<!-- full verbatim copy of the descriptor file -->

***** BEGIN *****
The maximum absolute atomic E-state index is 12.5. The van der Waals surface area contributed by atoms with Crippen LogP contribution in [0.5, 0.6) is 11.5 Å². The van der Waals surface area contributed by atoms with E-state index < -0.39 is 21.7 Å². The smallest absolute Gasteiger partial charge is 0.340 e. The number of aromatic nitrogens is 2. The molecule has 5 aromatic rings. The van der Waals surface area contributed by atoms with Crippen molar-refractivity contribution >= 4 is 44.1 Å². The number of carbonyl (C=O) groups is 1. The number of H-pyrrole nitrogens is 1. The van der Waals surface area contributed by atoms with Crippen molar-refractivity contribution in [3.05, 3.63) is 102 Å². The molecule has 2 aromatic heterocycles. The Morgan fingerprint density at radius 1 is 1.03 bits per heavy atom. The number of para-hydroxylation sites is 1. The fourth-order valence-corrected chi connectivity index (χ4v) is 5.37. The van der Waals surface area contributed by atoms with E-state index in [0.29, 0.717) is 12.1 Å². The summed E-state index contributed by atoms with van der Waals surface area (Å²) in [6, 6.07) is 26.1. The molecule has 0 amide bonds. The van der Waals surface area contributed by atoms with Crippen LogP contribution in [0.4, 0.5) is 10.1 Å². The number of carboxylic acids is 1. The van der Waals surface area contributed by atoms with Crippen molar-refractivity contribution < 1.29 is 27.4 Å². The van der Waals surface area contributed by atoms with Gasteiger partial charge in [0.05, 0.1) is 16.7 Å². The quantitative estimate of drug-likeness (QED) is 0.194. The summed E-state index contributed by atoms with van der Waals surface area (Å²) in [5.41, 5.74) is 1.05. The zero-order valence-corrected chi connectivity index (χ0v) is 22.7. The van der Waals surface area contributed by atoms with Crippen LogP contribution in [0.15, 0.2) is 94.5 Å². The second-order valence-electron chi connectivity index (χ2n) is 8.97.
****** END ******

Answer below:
The maximum absolute atomic E-state index is 12.5. The van der Waals surface area contributed by atoms with Crippen LogP contribution in [0.5, 0.6) is 11.5 Å². The van der Waals surface area contributed by atoms with E-state index < -0.39 is 21.7 Å². The smallest absolute Gasteiger partial charge is 0.340 e. The number of aromatic nitrogens is 2. The molecule has 5 aromatic rings. The van der Waals surface area contributed by atoms with Crippen molar-refractivity contribution >= 4 is 44.1 Å². The number of carbonyl (C=O) groups is 1. The number of H-pyrrole nitrogens is 1. The van der Waals surface area contributed by atoms with Crippen molar-refractivity contribution in [3.05, 3.63) is 102 Å². The molecule has 2 aromatic heterocycles. The Morgan fingerprint density at radius 1 is 1.03 bits per heavy atom. The number of para-hydroxylation sites is 1. The fourth-order valence-corrected chi connectivity index (χ4v) is 5.37. The van der Waals surface area contributed by atoms with E-state index in [0.29, 0.717) is 12.1 Å². The summed E-state index contributed by atoms with van der Waals surface area (Å²) in [6, 6.07) is 26.1. The molecule has 0 amide bonds. The van der Waals surface area contributed by atoms with Crippen LogP contribution in [0.4, 0.5) is 10.1 Å². The number of carboxylic acids is 1. The van der Waals surface area contributed by atoms with Crippen molar-refractivity contribution < 1.29 is 27.4 Å². The van der Waals surface area contributed by atoms with Gasteiger partial charge in [0.05, 0.1) is 16.7 Å². The quantitative estimate of drug-likeness (QED) is 0.194. The summed E-state index contributed by atoms with van der Waals surface area (Å²) in [5.41, 5.74) is 1.05. The zero-order valence-corrected chi connectivity index (χ0v) is 22.7. The van der Waals surface area contributed by atoms with Crippen LogP contribution in [0.15, 0.2) is 94.5 Å². The second-order valence-electron chi connectivity index (χ2n) is 8.97.